Inoichi is a tiny 10-seater ramen joint in downtown Kyoto that’s completely worth the wait.
Classic Shina Soba with extra nori topping. – image © Florentyna Leow
I love great food but I’m impatient, so there aren’t many restaurants I’m willing to queue for, especially with so many great restaurants in Kyoto. However, I’ll happily stand in line for the fantastic ramen at Inoichi.
An English-language menu makes everything simple. – image © Florentyna Leow
Ordering here while you wait to enter this small restaurant is easy: not only do the friendly waitstaff speak rudimentary English, there’s an English menu complete with explanations for each item, so non-Japanese speakers won’t have a problem ordering their meal.
The door to the restaurant has this list of rules prominently displayed on it. – image © Florentyna Leow
In a move that many non-Japanese visitors may find unusual, there are also quite a few rules for diners to follow, as you can see from the photograph above. However, these rules do make for a more pleasant dining experience overall, and you’re there for a relatively quick meal anyway.
Inoichi offers diners a choice of white or black soy sauce for flavoring their broth. White is for those who prefer a more delicate soup, while the darker soy sauce will give the broth a more robust flavor. I ordered their classic Shina soba (“Chinese soba,” or ramen) and opted for the white soy sauce flavoring.
Close-up of an unassuming-looking bowl of ramen. – image © Florentyna Leow
The noodles had a lovely alkaline bite reminiscent of Chinese-style wonton noodle bowls, and the bamboo shoots were crunchy and sweet; my rather picky dining companion, who normally despises bamboo shoots in her ramen, pronounced these “adequate” – high praise coming from her. A special mention must go to their soy-marinated “red egg” topping, with its perfectly gooey yolk and unusually sweet and delicious white – one taste and I immediately regretted not ordering an additional egg for my bowl.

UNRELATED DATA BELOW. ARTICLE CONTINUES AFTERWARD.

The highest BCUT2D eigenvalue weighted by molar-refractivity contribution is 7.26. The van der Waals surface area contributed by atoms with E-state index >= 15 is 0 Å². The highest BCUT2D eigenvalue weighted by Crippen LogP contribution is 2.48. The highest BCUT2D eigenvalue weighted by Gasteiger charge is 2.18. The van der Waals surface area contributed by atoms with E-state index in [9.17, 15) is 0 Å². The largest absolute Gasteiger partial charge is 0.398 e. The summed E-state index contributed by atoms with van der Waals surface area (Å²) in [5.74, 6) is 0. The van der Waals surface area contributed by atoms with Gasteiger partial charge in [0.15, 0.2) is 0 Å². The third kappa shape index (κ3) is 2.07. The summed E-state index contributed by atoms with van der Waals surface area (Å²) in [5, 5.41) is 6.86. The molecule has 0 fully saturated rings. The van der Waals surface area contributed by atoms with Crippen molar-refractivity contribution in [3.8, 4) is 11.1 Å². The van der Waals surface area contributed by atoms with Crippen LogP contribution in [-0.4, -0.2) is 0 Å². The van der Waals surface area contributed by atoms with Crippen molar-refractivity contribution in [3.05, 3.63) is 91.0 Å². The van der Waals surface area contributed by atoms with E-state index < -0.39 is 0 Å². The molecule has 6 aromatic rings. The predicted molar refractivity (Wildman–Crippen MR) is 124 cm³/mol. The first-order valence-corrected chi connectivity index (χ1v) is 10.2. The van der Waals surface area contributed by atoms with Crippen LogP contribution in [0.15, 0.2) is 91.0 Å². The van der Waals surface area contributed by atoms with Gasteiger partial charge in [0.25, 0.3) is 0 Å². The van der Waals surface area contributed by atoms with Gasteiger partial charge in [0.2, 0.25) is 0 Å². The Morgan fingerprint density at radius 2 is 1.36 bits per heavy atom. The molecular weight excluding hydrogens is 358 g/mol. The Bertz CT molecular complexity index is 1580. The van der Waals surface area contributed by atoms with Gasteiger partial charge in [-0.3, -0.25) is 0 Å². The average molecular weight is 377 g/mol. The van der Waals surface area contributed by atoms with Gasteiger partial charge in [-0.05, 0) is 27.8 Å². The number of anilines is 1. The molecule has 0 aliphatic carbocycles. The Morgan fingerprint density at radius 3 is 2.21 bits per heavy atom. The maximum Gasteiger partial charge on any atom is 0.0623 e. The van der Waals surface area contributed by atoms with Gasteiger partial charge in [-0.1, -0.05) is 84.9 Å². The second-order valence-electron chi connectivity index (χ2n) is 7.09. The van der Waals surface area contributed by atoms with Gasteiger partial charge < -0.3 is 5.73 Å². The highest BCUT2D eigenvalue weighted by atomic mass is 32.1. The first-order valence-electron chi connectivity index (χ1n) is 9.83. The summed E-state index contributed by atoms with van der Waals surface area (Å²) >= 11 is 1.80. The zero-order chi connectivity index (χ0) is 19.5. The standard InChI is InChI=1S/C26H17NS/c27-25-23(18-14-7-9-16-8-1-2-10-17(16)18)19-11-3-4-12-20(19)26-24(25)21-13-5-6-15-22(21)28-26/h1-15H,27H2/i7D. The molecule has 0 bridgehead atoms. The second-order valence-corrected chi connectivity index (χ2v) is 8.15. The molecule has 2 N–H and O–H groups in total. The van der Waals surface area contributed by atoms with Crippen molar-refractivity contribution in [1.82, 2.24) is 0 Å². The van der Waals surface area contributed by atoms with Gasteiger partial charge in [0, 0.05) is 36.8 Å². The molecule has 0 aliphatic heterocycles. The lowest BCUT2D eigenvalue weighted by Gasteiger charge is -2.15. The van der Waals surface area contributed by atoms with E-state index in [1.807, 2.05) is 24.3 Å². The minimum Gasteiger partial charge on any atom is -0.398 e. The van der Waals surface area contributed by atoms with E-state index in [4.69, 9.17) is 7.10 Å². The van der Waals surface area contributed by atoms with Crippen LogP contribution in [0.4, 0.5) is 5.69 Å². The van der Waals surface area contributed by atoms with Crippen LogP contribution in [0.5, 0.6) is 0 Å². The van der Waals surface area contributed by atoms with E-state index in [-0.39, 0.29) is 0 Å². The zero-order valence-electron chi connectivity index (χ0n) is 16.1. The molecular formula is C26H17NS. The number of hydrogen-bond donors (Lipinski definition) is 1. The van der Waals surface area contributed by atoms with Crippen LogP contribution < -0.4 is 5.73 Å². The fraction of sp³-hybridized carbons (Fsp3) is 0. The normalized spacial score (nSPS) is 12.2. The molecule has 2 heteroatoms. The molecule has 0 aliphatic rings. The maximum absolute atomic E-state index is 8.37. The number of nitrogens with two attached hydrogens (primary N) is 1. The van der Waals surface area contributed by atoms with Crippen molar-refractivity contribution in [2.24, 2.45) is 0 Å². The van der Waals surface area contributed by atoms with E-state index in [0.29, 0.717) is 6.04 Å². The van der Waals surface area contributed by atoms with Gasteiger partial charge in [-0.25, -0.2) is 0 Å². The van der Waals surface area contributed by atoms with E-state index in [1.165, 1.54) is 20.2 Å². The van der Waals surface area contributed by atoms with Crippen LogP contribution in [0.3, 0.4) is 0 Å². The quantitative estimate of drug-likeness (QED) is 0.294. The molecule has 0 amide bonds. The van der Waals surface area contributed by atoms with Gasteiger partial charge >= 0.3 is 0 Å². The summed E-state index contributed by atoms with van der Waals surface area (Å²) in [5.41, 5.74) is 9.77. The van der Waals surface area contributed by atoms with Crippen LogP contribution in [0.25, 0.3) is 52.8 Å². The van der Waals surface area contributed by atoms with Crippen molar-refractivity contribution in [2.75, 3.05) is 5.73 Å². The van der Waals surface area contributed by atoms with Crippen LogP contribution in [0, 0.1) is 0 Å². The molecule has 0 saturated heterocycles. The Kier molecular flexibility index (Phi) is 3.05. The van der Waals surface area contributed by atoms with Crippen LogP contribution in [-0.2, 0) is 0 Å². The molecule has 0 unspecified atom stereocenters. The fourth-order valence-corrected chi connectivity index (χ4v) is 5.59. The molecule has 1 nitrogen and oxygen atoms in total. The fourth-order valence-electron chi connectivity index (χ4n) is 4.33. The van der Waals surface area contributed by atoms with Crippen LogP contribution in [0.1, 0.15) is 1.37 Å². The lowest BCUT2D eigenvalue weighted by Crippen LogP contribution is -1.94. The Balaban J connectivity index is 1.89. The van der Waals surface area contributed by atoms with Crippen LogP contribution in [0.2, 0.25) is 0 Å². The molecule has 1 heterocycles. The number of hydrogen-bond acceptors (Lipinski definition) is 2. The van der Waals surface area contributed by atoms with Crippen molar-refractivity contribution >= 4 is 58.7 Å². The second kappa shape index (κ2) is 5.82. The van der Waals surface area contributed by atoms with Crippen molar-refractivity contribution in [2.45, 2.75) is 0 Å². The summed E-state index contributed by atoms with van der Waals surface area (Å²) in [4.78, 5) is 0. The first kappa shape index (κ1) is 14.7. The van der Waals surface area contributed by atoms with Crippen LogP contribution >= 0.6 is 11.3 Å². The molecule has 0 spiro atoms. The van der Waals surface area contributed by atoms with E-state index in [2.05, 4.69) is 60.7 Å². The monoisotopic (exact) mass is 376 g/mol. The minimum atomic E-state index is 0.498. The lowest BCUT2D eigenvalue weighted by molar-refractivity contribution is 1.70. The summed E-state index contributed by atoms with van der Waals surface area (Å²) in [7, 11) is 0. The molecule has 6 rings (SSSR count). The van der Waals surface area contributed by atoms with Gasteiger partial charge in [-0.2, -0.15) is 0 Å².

Broth is the heart and soul of any ramen bowl, and the measure of its worth is whether one wants to finish it. I drank every last drop and wished I could ask for more. Some ramen broths can overwhelm with their intensity and fattiness, but this is a broth you’ll want to finish. I chose the version spiked with white soy sauce, and it had a most beguiling depth of flavor for a broth so clear, light and golden. But there are no meat products to be found in their soup – Inoichi’s soup base uses only kelp and various dried fishes, including sardines and bonito. Non-meat eaters could theoretically omit the pork topping for a pescatarian ramen bowl.
From left to right: white pepper, sansho pepper, black shichimi pepper, and red ichimi chili pepper. – image © Florentyna Leow
Another fun part of eating ramen at Inoichi is how you can customize the bowl as you go along with the various condiments provided. For instance, adding a few scrapings of the yuzu zest provided to the broth gave it a delicious citrus perfume. Out of all the peppers provided, I most enjoyed the addition of kuroshichimi black seven spice pepper (黒七味) to the broth.